The Desperate Hours, 1955.
Directed by William Wyler.
Starring Humphrey Bogart, Fredric March, Arthur Kennedy, Martha Scott, Dewey Martin, Mary Murphy, Richard Eyer, and Robert Middleton.
Prolific director William Wyler’s minor classic The Desperate Hours, which failed at the box office in 1955 but found new appreciation in later decades, is out now on Blu-ray from Arrow. The disc features an excellent restoration and a nice batch of new bonus features that round out the movie.
I wonder what people in various age groups who haven’t seen The Desperate Hours would think if they were told it’s a home invasion thriller and then asked to watch it. I’d imagine younger viewers would be underwhelmed by it, given the kind of filmmaking that goes into thrillers today, but this film still does an excellent job of conveying the menace that comes with such an incident.
Based on the novel and play of the same name by Joseph Hayes, who shares co-screenwriting credit with Jay Dratler, The Desperate Hours was directed by William Wyler and stars Humphrey Bogart as Glenn Griffin, the leader of three escaped convicts who invade the Indianapolis home of Dan Hilliard (Fredric March).
Their plan is to keep Dan and his wife and two children captive until Glenn’s girlfriend can arrive to give them money, but Glenn decides to let Dan and his daughter leave the next day to go to work, so as to not arouse suspicion. The threat of killing his wife and son is enough to keep Dan from going straight to the police, although he begins to think of other ways he can alert them.
Meanwhile, the police are on a manhunt for the three men, led by Deputy Sheriff Jesse Bard (Arthur Kennedy), who broke Glenn’s jaw during a prior arrest. Glenn would like nothing more than to exact revenge on the deputy, which causes him to delay their escape even when his girlfriend is waylaid.
His fellow escapees, one of whom is his brother, begin airing their frustrations with Glenn, who soon finds himself trying to keep them at bay while also trying to keep the Hilliard family under control. As you might imagine, the situation begins to build to a boiling point, especially when the police discover where the convicts have holed up and begin moving in.
Revisiting my initial topic, The Desperate Hours may not be a thriller in the sense of how people think of them today, but the acting skills of the entire cast still keep the story moving as if it’s on the edge of a cliff. If you’re a fan of older films and haven’t seen this minor classic yet, I recommend seeking it out.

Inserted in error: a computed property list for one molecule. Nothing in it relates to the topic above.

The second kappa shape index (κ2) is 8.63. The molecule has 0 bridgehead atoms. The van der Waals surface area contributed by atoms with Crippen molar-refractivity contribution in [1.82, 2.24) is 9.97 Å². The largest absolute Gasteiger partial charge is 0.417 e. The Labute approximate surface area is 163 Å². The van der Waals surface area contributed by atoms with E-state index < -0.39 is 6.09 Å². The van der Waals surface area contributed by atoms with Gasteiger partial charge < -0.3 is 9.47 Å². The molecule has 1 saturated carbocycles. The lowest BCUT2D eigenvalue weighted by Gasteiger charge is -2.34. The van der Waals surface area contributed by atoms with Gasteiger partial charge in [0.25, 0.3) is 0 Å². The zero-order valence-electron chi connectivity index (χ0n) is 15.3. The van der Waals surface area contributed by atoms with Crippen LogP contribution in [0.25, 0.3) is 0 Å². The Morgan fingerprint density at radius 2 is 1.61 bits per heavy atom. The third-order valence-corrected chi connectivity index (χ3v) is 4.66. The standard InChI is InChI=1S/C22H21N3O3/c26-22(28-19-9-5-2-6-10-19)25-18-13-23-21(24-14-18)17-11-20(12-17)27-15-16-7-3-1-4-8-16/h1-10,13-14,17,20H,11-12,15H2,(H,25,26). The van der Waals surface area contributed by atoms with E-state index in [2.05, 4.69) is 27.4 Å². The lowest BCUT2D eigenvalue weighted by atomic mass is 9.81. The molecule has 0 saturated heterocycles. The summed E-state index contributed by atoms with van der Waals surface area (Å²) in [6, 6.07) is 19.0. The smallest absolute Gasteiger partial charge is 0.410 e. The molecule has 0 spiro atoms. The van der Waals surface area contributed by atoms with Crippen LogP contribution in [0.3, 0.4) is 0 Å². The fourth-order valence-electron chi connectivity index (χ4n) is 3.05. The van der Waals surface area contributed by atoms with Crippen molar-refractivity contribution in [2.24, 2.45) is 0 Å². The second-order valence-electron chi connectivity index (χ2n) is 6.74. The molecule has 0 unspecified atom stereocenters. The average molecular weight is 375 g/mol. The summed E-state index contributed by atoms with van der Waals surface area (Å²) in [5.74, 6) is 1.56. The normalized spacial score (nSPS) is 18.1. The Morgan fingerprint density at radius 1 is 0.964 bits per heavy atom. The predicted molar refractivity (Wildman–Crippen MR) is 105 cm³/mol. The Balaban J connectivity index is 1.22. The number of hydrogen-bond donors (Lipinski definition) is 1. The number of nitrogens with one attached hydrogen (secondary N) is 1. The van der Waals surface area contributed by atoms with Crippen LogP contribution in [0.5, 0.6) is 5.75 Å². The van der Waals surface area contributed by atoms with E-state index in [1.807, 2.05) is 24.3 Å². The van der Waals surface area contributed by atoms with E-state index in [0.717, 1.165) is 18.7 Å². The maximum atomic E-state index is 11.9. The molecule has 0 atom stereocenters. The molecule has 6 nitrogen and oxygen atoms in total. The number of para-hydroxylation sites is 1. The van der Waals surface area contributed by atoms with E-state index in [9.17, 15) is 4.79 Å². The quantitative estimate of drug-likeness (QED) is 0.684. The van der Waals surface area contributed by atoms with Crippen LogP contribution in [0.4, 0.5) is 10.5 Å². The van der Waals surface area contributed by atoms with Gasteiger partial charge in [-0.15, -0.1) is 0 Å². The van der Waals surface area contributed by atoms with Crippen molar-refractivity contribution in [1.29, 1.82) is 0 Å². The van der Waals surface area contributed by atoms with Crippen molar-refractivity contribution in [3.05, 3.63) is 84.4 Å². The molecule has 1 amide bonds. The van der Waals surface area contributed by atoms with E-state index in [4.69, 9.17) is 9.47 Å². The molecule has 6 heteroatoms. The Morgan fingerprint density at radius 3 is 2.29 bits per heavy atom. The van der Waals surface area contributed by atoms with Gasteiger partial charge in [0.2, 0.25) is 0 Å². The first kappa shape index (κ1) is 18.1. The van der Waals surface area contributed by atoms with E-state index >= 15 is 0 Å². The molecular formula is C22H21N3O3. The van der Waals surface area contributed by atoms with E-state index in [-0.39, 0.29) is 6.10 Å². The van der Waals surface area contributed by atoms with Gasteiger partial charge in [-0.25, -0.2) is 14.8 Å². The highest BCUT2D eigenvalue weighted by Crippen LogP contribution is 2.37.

Arrow has issued the film on a single Blu-ray disc featuring a restoration that gives Lee Garmes’ black-and-white cinematography a crisp, clean look in its widescreen presentation. (It was actually the first black-and-white film to use Paramount’s VistaVision process that was new at the time.)
The extras are also all-new, along with a Criterion-like booklet that has a pair of essays. Here’s what you’ll find on the disc:
• Commentary: Film historian Daniel Kremer serves up a nice in-depth discussion of the movie. I know I use the term “film class on a disc” a lot to describe these kinds of tracks, but that’s exactly what they are, and this one is more of the same. Great stuff.
• Trouble in Suburbia (39 minutes): José Arroyo, Associate Professor in Film and Television Studies at the University of Warwick, discusses the movie, with a specific emphasis on the ways Wyler and Garmes used specific camera angles to get across emotions.
• The Lonely Man (15 minutes): Eloise Ross, co-curator of the Melbourne Cinémathèque, focuses on Bogart’s role in the film within the context of his career at the time.
• Scaled Down and Ratcheted Up (12 minutes): This is an audio interview with Wyler’s daughter, Catherine, that plays over scenes from the movie. She has many memories to discuss from that time period, including her visit to the set, how her father reacted to the film’s box office failure, and more.
A lobby cards gallery and the theatrical trailer round out the platter.
Flickering Myth Rating – Film: ★ ★ ★ ★ / Movie: ★ ★ ★ ★